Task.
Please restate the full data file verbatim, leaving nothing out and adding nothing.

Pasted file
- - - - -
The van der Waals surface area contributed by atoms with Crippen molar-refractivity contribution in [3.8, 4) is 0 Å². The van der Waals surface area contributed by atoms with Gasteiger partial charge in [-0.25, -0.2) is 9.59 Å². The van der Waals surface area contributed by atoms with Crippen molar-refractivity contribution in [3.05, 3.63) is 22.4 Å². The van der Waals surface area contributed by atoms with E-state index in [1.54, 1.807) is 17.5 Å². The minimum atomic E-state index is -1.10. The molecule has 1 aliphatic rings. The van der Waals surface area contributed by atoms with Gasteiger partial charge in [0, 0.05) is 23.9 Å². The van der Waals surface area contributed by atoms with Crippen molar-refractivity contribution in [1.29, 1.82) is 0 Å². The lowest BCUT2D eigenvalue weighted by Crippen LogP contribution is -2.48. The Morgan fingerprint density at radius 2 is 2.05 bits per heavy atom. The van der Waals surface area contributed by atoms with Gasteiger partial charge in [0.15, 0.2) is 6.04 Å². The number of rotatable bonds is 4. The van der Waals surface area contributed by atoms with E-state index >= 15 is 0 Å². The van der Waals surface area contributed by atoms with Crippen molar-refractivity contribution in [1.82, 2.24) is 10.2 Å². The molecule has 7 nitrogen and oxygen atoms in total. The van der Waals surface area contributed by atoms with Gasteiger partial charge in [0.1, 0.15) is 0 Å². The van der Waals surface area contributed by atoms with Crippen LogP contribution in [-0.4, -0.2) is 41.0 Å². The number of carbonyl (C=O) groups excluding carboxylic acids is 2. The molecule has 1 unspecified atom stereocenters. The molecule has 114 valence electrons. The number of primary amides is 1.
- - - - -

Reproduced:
The van der Waals surface area contributed by atoms with Crippen molar-refractivity contribution in [3.8, 4) is 0 Å². The van der Waals surface area contributed by atoms with Gasteiger partial charge in [-0.25, -0.2) is 9.59 Å². The van der Waals surface area contributed by atoms with Crippen molar-refractivity contribution in [3.05, 3.63) is 22.4 Å². The van der Waals surface area contributed by atoms with E-state index in [1.54, 1.807) is 17.5 Å². The minimum atomic E-state index is -1.10. The molecule has 1 aliphatic rings. The van der Waals surface area contributed by atoms with Gasteiger partial charge in [0, 0.05) is 23.9 Å². The van der Waals surface area contributed by atoms with Crippen molar-refractivity contribution in [1.29, 1.82) is 0 Å². The lowest BCUT2D eigenvalue weighted by Crippen LogP contribution is -2.48. The Morgan fingerprint density at radius 2 is 2.05 bits per heavy atom. The van der Waals surface area contributed by atoms with Gasteiger partial charge in [0.15, 0.2) is 6.04 Å². The number of rotatable bonds is 4. The van der Waals surface area contributed by atoms with E-state index >= 15 is 0 Å². The van der Waals surface area contributed by atoms with Crippen molar-refractivity contribution in [1.82, 2.24) is 10.2 Å². The molecule has 7 nitrogen and oxygen atoms in total. The van der Waals surface area contributed by atoms with Gasteiger partial charge in [0.1, 0.15) is 0 Å². The van der Waals surface area contributed by atoms with Crippen LogP contribution in [-0.4, -0.2) is 41.0 Å². The number of carbonyl (C=O) groups excluding carboxylic acids is 2. The molecule has 1 unspecified atom stereocenters. The molecule has 114 valence electrons. The number of primary amides is 1.